EV Tax Credit Rules Put on Fast Track at Treasury

A curbside PlugNYC electric vehicle charger near West 84th Street in New York City A curbside PlugNYC electric vehicle charger near West 84th Street in New York City. (Jeenah Moon/Bloomberg News)

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The Treasury Department is expediting the formulation of scores of regulations that will carry out the $270 billion worth of energy tax incentives included in President Joe Biden’s signature climate and tax bill.

The Treasury is seeking public input about how to draft regulations that will oversee new and enhanced energy tax benefits, ranging from a $7,500 consumer credit for electric vehicle purchases to incentives for manufacturers of wind turbines and solar panels. The government is requesting responses on implementing the Inflation Reduction Act’s climate proposals by Nov. 4 or sooner.

“We have to get implementation right. That means we need to listen, engage and move quickly to translate policy into action,” John Podesta, a senior White House adviser overseeing the energy guidance, told reporters Oct. 5. “We are trying to do this expeditiously. You will see some of this guidance out before the end of the year.”

The goal to complete the rule-writing process for some programs in the coming months means that the Internal Revenue Service will have to move much more rapidly than normal. Deputy Treasury Secretary Wally Adeyemo said that his department and the IRS are quickly adding staff so that they can meet those deadlines.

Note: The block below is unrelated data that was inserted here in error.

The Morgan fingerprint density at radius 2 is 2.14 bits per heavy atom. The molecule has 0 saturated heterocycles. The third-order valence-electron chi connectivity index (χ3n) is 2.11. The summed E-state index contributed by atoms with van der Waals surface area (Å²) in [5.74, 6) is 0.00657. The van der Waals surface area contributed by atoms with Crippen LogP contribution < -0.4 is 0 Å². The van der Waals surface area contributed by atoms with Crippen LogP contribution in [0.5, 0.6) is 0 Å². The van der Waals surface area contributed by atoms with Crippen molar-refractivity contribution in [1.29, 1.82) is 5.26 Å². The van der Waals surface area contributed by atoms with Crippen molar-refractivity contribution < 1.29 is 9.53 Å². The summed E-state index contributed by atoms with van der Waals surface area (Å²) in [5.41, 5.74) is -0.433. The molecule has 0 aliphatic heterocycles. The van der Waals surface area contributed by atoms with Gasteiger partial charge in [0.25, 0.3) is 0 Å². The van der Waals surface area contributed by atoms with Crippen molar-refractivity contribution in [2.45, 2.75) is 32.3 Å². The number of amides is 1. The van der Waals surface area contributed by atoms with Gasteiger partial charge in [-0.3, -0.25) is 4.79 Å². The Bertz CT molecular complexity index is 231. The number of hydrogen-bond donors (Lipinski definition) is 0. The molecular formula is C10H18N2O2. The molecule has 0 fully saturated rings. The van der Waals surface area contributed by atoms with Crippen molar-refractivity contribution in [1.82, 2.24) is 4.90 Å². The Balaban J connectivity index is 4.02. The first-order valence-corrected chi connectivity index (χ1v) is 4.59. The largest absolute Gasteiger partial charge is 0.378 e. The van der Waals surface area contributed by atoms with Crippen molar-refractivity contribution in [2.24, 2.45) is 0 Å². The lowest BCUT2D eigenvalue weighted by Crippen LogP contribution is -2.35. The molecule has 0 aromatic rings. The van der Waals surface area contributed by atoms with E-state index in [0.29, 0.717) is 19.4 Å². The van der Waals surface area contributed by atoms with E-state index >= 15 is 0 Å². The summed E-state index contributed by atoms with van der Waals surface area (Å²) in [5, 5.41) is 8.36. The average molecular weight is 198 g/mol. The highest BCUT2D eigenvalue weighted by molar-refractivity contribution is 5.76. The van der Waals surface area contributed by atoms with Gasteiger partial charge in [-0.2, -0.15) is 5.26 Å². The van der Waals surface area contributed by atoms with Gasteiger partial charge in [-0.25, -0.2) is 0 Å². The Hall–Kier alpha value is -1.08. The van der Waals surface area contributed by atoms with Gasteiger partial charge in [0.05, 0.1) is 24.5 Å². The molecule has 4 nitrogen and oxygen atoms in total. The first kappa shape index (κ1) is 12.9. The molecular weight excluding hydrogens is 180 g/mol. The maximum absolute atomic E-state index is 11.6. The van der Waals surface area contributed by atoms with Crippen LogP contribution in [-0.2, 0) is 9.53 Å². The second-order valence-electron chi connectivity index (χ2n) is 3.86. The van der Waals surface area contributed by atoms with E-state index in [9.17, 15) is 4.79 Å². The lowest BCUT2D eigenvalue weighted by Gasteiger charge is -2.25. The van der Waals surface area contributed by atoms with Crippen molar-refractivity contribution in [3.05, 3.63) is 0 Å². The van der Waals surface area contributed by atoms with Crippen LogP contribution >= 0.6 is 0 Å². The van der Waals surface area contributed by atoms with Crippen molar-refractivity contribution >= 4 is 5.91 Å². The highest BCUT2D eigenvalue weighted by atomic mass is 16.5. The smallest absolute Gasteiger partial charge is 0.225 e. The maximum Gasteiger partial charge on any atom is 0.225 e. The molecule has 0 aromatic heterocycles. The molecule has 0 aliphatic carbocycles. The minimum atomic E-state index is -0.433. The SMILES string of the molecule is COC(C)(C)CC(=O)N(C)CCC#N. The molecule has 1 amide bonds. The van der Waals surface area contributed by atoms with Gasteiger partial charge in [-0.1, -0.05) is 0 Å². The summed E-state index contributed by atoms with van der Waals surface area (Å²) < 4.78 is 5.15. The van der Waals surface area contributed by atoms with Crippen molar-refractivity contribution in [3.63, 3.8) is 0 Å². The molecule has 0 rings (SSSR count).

Equipment manufacturers, carmakers and energy investors are anxiously awaiting the Treasury guidance, which will give them the road map for how to claim billions of dollars in new incentives. Many lingering questions remain about how many of the credits will be implemented, making many businesses uneasy to commit to projects until there is clarity about how they can qualify.

The electric vehicle sector, for instance, is curious for more details on how the administration plans to define a “foreign entity of concern” in cases where an investor from a blacklisted country has a small stake in a battery company. Under the new law, electric vehicles made with any battery components manufactured by China and other “foreign entities of concern” will be ineligible to receive the credit after 2023.

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The Biden administration will prioritize guidance on prevailing wage and apprenticeship employment requirements necessary to secure the full value of some clean energy tax credits. To get the full value of those credits, companies must pay some workers a “prevailing wage” — which typically represents the average paid to workers in a region or reflects union pay scales — and employ a minimum number of apprentices. The requirements are meant to help train and bolster a new clean-energy workforce.

But the requirements don’t really kick in until 60 days after the government’s guidance is out. Until that point, developers can begin construction on applicable projects and get exemptions from the worker and wage criteria.

Some developers are already racing to buy equipment and meet other requirements to be deemed as having “commenced construction” ahead of the 60-day deadline, so they can get the full credit value without fulfilling the wage and apprenticeship mandates.


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